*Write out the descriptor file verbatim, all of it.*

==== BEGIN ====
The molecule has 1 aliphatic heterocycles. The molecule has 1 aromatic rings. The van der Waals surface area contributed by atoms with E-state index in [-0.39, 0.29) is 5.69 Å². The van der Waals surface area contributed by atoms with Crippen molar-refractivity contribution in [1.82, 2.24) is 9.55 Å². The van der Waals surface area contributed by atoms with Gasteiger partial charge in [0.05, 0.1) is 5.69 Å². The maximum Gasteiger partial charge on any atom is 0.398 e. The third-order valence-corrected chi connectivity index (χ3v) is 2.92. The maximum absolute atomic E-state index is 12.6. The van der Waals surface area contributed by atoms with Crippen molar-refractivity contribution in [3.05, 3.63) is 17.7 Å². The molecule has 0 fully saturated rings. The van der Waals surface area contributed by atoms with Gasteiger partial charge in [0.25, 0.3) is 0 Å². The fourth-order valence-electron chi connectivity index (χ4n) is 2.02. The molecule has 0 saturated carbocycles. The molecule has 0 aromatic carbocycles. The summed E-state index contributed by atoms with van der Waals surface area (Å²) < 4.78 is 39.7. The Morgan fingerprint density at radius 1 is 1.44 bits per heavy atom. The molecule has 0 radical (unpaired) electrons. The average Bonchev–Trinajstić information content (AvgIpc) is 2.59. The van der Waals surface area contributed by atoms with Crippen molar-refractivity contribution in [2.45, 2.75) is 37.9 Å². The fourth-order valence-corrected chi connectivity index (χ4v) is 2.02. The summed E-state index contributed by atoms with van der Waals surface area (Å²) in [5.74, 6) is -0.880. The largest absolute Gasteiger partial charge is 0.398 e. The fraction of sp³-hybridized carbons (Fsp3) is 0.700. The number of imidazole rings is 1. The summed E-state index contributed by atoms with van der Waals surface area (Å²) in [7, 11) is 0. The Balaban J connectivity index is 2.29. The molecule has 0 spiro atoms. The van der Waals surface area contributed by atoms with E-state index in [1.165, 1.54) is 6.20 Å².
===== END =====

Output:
The molecule has 1 aliphatic heterocycles. The molecule has 1 aromatic rings. The van der Waals surface area contributed by atoms with E-state index in [-0.39, 0.29) is 5.69 Å². The van der Waals surface area contributed by atoms with Crippen molar-refractivity contribution in [1.82, 2.24) is 9.55 Å². The van der Waals surface area contributed by atoms with Gasteiger partial charge in [0.05, 0.1) is 5.69 Å². The maximum Gasteiger partial charge on any atom is 0.398 e. The third-order valence-corrected chi connectivity index (χ3v) is 2.92. The maximum absolute atomic E-state index is 12.6. The van der Waals surface area contributed by atoms with Crippen molar-refractivity contribution in [3.05, 3.63) is 17.7 Å². The molecule has 0 fully saturated rings. The van der Waals surface area contributed by atoms with Gasteiger partial charge in [0.25, 0.3) is 0 Å². The fourth-order valence-electron chi connectivity index (χ4n) is 2.02. The molecule has 0 saturated carbocycles. The molecule has 0 aromatic carbocycles. The summed E-state index contributed by atoms with van der Waals surface area (Å²) < 4.78 is 39.7. The Morgan fingerprint density at radius 1 is 1.44 bits per heavy atom. The molecule has 0 radical (unpaired) electrons. The average Bonchev–Trinajstić information content (AvgIpc) is 2.59. The van der Waals surface area contributed by atoms with Crippen molar-refractivity contribution in [2.45, 2.75) is 37.9 Å². The fourth-order valence-corrected chi connectivity index (χ4v) is 2.02. The summed E-state index contributed by atoms with van der Waals surface area (Å²) in [5.74, 6) is -0.880. The largest absolute Gasteiger partial charge is 0.398 e. The fraction of sp³-hybridized carbons (Fsp3) is 0.700. The number of imidazole rings is 1. The summed E-state index contributed by atoms with van der Waals surface area (Å²) in [7, 11) is 0. The Balaban J connectivity index is 2.29. The molecule has 0 spiro atoms. The van der Waals surface area contributed by atoms with E-state index in [1.165, 1.54) is 6.20 Å².